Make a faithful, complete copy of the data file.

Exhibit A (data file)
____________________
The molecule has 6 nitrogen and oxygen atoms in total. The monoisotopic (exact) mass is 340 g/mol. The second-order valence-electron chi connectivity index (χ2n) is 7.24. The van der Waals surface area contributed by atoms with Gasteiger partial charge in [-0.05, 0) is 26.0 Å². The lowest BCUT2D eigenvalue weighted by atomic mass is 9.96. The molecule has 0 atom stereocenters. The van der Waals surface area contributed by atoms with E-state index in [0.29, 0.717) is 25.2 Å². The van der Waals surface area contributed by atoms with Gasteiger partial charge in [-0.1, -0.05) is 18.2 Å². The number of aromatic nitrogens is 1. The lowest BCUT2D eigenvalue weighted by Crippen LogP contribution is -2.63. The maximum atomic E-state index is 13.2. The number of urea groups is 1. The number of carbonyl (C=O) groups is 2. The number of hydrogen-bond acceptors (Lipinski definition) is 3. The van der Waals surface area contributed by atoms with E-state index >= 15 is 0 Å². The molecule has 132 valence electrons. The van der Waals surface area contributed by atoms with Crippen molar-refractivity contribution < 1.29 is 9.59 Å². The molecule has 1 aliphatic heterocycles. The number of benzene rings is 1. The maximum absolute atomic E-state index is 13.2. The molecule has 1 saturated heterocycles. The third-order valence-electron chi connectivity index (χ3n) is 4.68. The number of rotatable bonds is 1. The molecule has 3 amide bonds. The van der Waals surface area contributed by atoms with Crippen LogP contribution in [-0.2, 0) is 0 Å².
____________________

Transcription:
The molecule has 6 nitrogen and oxygen atoms in total. The monoisotopic (exact) mass is 340 g/mol. The second-order valence-electron chi connectivity index (χ2n) is 7.24. The van der Waals surface area contributed by atoms with Gasteiger partial charge in [-0.05, 0) is 26.0 Å². The lowest BCUT2D eigenvalue weighted by atomic mass is 9.96. The molecule has 0 atom stereocenters. The van der Waals surface area contributed by atoms with E-state index in [0.29, 0.717) is 25.2 Å². The van der Waals surface area contributed by atoms with Gasteiger partial charge in [-0.1, -0.05) is 18.2 Å². The number of aromatic nitrogens is 1. The lowest BCUT2D eigenvalue weighted by Crippen LogP contribution is -2.63. The maximum atomic E-state index is 13.2. The number of urea groups is 1. The number of carbonyl (C=O) groups is 2. The number of hydrogen-bond acceptors (Lipinski definition) is 3. The van der Waals surface area contributed by atoms with E-state index >= 15 is 0 Å². The molecule has 132 valence electrons. The van der Waals surface area contributed by atoms with Crippen molar-refractivity contribution < 1.29 is 9.59 Å². The molecule has 1 aliphatic heterocycles. The number of benzene rings is 1. The maximum absolute atomic E-state index is 13.2. The molecule has 1 saturated heterocycles. The third-order valence-electron chi connectivity index (χ3n) is 4.68. The number of rotatable bonds is 1. The molecule has 3 amide bonds. The van der Waals surface area contributed by atoms with Crippen LogP contribution in [-0.2, 0) is 0 Å².